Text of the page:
GERD turbines not working for 2nd month in a row: expert

The turbines of the Grand Ethiopian Renaissance Dam (GERD) have not been working for the second month in a row, RT said an Egyptian water professor at Cairo University, Abbas Sharaqi. 

The last time the satellites monitored the operation of the turbines was on March 25, when water continued to flow from the eastern drainage gate. 

The is an operation at half its capacity to pass about 20 million cubic meters of water a day, Sharaqi explained.

Satellite images published by Sharaqi revealed new developments in the GERD.

Work to lay the required concrete on the middle corridor continues, but there is no accurate information about the height of both sides of the dam and the middle corridor, Sharaqi added.

Rain will begin gradually starting next week, and the river’s water levels will rise at the Renaissance Dam from ten million cubic meters currently to 25 million cubic meters, and then 60 million cubic meters in May and June respectively.

This will be especially prevalent up until the main rainy months from July to October, he said.

Sharaqi explained that the unfortunate war between the Sudanese army and the Rapid Intervention Forces, which broke out in the middle of April, casts a shadow over the region, and exacerbates the deterioration of the internal conditions in Sudan.

He added that war also affects the Renaissance Dam negotiations as attention in Sudan shifted to war.

Sharaqi pointed out that instability in Sudan has served Ethiopia since 2011 to construct the GERD.

“Is Ethiopia taking advantage of the current events in Sudan and increasing the amount of fourth storage as much as possible?,” he asked.

“Will the Ethiopian attacks return to the eastern lands of Sudan, taking advantage of the Sudanese army’s preoccupation and weakness after the destruction of vital sites and airports?”

Egypt condemned attempts to politicize the Grand Ethiopian Renaissance Dam dispute.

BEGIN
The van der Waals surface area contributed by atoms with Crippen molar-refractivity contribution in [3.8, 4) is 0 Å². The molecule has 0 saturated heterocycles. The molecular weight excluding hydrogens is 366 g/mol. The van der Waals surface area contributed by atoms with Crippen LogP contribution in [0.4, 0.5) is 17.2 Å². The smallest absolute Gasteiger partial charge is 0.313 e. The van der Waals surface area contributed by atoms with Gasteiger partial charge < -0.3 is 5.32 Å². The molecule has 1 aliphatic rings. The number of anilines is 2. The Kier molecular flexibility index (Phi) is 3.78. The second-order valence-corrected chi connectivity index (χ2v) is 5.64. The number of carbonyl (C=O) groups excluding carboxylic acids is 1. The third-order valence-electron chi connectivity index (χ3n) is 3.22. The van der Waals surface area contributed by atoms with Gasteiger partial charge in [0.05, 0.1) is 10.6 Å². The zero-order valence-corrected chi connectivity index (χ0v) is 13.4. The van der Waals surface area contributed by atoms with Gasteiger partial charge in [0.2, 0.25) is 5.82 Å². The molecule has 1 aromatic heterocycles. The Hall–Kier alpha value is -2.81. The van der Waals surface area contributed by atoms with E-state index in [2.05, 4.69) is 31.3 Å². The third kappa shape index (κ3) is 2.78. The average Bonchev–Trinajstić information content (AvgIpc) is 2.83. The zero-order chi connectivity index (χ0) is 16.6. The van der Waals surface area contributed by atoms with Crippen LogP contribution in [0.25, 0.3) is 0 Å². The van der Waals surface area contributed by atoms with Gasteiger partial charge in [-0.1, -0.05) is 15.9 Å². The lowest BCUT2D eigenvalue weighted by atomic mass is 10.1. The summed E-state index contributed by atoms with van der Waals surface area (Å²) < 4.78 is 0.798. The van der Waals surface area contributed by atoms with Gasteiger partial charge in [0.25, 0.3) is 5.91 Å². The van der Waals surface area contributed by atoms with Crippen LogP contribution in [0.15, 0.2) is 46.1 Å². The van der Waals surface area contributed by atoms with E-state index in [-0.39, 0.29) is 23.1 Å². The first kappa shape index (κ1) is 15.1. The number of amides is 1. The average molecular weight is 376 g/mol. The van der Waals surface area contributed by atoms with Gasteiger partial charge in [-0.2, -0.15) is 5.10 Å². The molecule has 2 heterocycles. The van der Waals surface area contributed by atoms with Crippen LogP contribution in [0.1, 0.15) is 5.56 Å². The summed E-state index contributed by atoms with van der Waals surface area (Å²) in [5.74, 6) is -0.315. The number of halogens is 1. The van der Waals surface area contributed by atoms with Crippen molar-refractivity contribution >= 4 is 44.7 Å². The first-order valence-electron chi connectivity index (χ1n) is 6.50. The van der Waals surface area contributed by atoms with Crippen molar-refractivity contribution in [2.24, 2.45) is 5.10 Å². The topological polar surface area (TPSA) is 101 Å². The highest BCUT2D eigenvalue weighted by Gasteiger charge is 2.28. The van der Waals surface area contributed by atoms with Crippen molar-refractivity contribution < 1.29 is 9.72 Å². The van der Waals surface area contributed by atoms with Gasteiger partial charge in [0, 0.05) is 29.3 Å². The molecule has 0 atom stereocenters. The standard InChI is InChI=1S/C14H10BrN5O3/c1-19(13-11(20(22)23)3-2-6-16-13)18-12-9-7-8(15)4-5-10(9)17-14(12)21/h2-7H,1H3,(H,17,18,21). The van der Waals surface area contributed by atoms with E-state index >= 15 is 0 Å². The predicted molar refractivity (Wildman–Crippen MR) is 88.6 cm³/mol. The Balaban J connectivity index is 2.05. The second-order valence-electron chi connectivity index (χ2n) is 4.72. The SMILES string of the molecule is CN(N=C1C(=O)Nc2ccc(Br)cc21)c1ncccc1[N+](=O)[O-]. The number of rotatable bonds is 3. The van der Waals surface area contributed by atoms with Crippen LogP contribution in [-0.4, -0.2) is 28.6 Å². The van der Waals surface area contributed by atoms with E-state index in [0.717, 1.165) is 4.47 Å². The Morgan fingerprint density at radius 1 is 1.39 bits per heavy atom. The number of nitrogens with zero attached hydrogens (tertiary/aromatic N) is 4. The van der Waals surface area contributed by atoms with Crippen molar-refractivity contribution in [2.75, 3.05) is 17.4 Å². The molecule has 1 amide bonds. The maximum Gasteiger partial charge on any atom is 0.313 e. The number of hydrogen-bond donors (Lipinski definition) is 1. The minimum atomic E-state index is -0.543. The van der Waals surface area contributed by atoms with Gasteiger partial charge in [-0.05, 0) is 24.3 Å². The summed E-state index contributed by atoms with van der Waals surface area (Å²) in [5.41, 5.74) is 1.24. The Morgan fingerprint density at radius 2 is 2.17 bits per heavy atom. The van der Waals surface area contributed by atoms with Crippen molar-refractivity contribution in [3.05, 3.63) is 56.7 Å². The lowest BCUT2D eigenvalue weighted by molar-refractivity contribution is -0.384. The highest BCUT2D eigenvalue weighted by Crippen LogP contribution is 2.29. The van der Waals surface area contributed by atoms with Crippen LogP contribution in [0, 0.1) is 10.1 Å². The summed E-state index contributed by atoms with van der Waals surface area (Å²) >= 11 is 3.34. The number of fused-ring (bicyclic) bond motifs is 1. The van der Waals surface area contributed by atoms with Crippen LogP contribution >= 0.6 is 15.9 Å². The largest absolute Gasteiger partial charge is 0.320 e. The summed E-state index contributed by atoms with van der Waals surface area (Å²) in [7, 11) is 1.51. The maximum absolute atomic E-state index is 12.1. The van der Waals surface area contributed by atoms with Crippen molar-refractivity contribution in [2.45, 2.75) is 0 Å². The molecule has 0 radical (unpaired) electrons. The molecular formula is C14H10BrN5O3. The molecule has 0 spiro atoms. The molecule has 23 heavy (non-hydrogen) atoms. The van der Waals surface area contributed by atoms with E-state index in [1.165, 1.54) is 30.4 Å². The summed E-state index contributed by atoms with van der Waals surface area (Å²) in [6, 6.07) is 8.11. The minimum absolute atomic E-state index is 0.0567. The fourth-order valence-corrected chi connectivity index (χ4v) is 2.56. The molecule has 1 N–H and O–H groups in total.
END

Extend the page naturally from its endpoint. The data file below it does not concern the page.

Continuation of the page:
Deputy Foreign Minister for African Affairs, Hamdi Loza, denounced the Ethiopian Foreign Minister for accusing Egypt of attempting to politicize the Nile water file and the Renaissance Dam crisis.

He stressed, in a press statement on April 12, that Egyptian concerns about the repercussions of the project on Egypt’s water security are real and based on documented scientific facts. 

Loza stressed that the continuous Ethiopian claim of Egypt’s politicization is an attempt to evade legal responsibility, disregard the principles of international law and good neighborliness.

Egyptian Minister of Irrigation and Water Resources, Hani Sewilam, said earlier in April that the Grand Ethiopian Renaissance Dam is putting pressure on Egyptian water resources.

The Ethiopian government announced on August 11, 2022, that it has completed the third GERD filling unilaterally.

It announced the operation of the second turbine in GERD to generate electric power, which comes in light of the tension between Addis Ababa and Egypt, Sudan due to what the two countries consider a negative impact of the dam on their water shares of the Nile River.

Egypt and Sudan say they want a legally binding agreement on operating the dam, while Ethiopia says any pact should be advisory.

Both countries consider the dam a threat to their vital water supplies, while Ethiopia considers it essential for development and doubling its electricity production.

The downstream nations fear possible blows to water facilities, agricultural land, and overall availability of Nile water.

Negotiations over the dam between Egypt, Ethiopia, and Sudan have stalled for years, with the three parties ultimately failing to reach any agreements.

The disputed dam is the largest hydroelectric project in Africa, with a cost of more than four billion dollars.

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